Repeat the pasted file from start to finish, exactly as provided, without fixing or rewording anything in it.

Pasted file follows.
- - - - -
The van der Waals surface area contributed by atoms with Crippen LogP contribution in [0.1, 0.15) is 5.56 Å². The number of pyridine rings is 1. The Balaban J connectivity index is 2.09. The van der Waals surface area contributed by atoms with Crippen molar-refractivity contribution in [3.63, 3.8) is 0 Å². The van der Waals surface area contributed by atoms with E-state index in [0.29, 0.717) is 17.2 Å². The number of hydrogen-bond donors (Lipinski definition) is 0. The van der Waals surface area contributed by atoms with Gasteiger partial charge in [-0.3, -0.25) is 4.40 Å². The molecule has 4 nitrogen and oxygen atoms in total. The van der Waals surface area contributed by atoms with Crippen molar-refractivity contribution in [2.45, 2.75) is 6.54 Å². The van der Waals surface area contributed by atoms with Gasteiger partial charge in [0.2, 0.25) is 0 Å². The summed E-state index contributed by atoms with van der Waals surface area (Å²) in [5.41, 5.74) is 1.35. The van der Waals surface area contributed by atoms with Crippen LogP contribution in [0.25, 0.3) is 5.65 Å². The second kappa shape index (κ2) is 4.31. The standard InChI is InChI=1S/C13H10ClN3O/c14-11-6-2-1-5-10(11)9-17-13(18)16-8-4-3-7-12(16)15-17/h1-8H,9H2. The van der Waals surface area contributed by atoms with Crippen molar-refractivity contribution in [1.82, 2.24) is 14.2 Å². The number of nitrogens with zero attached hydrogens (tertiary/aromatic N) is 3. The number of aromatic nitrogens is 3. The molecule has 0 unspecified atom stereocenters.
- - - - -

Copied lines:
The van der Waals surface area contributed by atoms with Crippen LogP contribution in [0.1, 0.15) is 5.56 Å². The number of pyridine rings is 1. The Balaban J connectivity index is 2.09. The van der Waals surface area contributed by atoms with Crippen molar-refractivity contribution in [3.63, 3.8) is 0 Å². The van der Waals surface area contributed by atoms with E-state index in [0.29, 0.717) is 17.2 Å². The number of hydrogen-bond donors (Lipinski definition) is 0. The van der Waals surface area contributed by atoms with Gasteiger partial charge in [-0.3, -0.25) is 4.40 Å². The molecule has 4 nitrogen and oxygen atoms in total. The van der Waals surface area contributed by atoms with Crippen molar-refractivity contribution in [2.45, 2.75) is 6.54 Å². The van der Waals surface area contributed by atoms with Gasteiger partial charge in [0.2, 0.25) is 0 Å². The summed E-state index contributed by atoms with van der Waals surface area (Å²) in [5.41, 5.74) is 1.35. The van der Waals surface area contributed by atoms with Crippen LogP contribution in [0.25, 0.3) is 5.65 Å². The second kappa shape index (κ2) is 4.31. The standard InChI is InChI=1S/C13H10ClN3O/c14-11-6-2-1-5-10(11)9-17-13(18)16-8-4-3-7-12(16)15-17/h1-8H,9H2. The van der Waals surface area contributed by atoms with Crippen molar-refractivity contribution in [1.82, 2.24) is 14.2 Å². The number of nitrogens with zero attached hydrogens (tertiary/aromatic N) is 3. The number of aromatic nitrogens is 3. The molecule has 0 unspecified atom stereocenters.